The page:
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Ghanshyam Das Vs. Krishna Gopal Ghosal - Court Judgment

LegalCrystal Citation
SubjectTenancy
CourtKolkata High Court
Decided On
Case NumberC.R. No. 4108 of 1976
Judge
Reported inAIR1979Cal19,83CWN228
ActsWest Bengal Premises Tenancy Act, 1956 - Section 17
AppellantGhanshyam Das
RespondentKrishna Gopal Ghosal
Appellant AdvocateBirendra Kumar Bhowmik, Adv.
Respondent AdvocateSanat Kumar Rakshit, Adv.
Excerpt:
- .....has been allowed.3. in support of the rule mr. bhow-mick has contended that on account of bona fide mistake the 19th instalment could not be deposited in time and it has since been deposited with interest. he submits that the delay in making the deposit may be condoned in the aforesaid circumstances.4. mr. rakshit, appearing for the plaintiff opposite party, contended on the other hand that the provisions of law are clear and unambiguous and in view of the default committed by the defendant there is no escape from the penalty provided in law and the court has no power to extend further the time of deposit or condone the delay in making such deposits.5. under the west bengal premises tenancy act, 1956 certain limitations have been placed on the landlord for obtaining a decree for.....
Judgment:
ORDER

Salil Kumar Datta, J.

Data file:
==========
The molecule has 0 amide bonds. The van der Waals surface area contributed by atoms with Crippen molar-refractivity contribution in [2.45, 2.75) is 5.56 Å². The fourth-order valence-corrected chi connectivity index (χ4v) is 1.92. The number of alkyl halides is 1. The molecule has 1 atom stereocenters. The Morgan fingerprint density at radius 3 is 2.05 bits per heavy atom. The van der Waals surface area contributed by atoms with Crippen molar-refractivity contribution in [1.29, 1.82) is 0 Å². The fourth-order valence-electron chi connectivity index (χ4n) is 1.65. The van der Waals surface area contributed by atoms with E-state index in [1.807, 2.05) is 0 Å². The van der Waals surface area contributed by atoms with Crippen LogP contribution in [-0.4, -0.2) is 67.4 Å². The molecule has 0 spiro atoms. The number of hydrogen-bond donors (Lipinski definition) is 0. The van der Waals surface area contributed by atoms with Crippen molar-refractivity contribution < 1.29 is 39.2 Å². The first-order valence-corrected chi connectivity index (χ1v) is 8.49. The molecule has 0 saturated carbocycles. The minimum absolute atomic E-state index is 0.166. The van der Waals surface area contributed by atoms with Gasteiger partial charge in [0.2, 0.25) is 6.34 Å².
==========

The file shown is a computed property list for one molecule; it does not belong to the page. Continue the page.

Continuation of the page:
1. This Rule is directed against order No. 111 dated 11th Nov., 1976 whereby the plaintiff's petition under Section 17 (3) of the West Bengal Premises Tenancy Act was allowed and the defence against delivery of possession was struck out. It appears that on the petitioner's application under Sec. 17 (2A) Clause (b) the Court by Order No. 14 dated 18-11-69 directed the defendant to deposit the amount of Rs. 347.75 P, in 19 instalments of Rs. 17.38 P every month and last instalment of Rs. 17.53 P. in the following month within July 1971. The petitioner it is alleged in pursuance of the order duly made deposits of 18 instalments but through mistake instead of depositing 19th instalment deposited within the time for 19th instalment Rs. 17.53P as the 20th and last instalment thereby missing the 19th instalment. This mistake was detected by the plaintiff but the defendant deposited on 23-8-71 the amount with interest which was obviously after the due date.

2. The plaintiff thereupon filed a petition under Section 17 (3) for striking out the defence of the defendant on account of his failure to comply with the order dated 18-11-69 and, as already stated, this application has been allowed.

3. In support of the Rule Mr. Bhow-mick has contended that on account of bona fide mistake the 19th instalment could not be deposited in time and it has since been deposited with interest. He submits that the delay in making the deposit may be condoned in the aforesaid circumstances.

4. Mr. Rakshit, appearing for the plaintiff opposite party, contended on the other hand that the provisions of law are clear and unambiguous and in view of the default committed by the defendant there is no escape from the penalty provided in law and the Court has no power to extend further the time of deposit or condone the delay in making such deposits.